What selloff? Investors in U.S. investment-grade corporate bonds don’t seem to care what’s happening in the broader market as spreads hold at their tightest level in more than 10 years.
The Bloomberg Barclays U.S. investment grade bond index has fallen to 85 basis points, the lowest level since February 2007, even as Treasury yields rose nearly 20 basis points last week and the S&P 500 Index saw its worst weekly loss in two years.
Investment-grade bond spreads have tightened partly as a result of companies holding off on selling debt amid a jump in benchmark rates, which have risen due to concerns that accelerating inflation could lead to a faster pace of hikes by the Federal Reserve. The pause in issuance comes after firms rushed to borrow while it was cheap.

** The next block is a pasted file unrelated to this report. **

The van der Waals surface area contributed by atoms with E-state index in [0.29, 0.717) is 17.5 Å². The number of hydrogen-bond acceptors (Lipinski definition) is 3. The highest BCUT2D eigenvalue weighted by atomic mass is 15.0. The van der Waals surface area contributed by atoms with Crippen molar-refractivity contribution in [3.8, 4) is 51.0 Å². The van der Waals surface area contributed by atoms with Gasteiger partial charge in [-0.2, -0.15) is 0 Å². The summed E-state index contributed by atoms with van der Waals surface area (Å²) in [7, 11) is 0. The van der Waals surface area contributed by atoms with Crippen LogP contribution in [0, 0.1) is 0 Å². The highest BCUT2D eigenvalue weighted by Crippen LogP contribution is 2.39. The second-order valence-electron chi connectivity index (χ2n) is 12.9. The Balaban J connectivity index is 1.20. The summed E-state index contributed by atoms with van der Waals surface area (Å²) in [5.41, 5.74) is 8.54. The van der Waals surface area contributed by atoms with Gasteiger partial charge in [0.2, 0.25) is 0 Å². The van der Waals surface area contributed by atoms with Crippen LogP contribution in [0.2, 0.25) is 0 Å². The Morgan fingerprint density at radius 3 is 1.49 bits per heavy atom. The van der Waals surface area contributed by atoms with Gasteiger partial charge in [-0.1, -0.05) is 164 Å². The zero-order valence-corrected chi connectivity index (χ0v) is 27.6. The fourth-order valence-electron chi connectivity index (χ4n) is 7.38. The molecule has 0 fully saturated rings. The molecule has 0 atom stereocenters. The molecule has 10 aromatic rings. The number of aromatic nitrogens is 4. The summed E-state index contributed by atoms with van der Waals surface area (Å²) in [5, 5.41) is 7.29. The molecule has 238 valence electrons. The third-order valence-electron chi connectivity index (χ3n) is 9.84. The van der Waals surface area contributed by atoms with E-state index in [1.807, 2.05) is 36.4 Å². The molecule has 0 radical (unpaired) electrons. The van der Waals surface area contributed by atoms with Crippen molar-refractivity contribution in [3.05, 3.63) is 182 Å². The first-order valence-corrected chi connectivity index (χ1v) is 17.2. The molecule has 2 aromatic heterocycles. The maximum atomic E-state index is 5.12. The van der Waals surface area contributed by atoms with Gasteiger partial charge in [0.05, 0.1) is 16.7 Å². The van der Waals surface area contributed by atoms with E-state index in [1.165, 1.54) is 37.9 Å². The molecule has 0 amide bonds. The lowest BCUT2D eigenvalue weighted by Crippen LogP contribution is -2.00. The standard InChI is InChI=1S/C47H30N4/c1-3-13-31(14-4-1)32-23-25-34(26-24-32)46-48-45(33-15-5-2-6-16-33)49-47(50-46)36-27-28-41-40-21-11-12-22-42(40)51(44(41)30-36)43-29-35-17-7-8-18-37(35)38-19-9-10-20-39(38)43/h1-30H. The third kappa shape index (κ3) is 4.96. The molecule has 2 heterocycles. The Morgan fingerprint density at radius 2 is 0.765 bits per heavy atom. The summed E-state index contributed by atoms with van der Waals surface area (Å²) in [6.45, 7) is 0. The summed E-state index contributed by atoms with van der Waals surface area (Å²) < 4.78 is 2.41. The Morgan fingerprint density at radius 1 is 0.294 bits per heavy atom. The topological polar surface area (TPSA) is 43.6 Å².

High-grade debt spreads have tightened by two basis points a week since mid-November and reached the tightest since the post-financial crisis period, driven by higher 10-year Treasury yields, Eric Beinstein, JPMorgan Chase & Co.’s head of U.S. high-grade strategy, wrote in a report.
“The accelerated Treasury selloff has caused a spread rally slowdown recently,” he wrote. “We believe Treasury volatility represents the main risk in the near term.”
- A corporate bond scare is likely not far off.
- When this everything bubble finally bursts, there will be no talk of "bulletproof" anything.
- Long-dated Treasuries and gold are both unloved. Those are the places to be.
Mike "Mish" Shedlock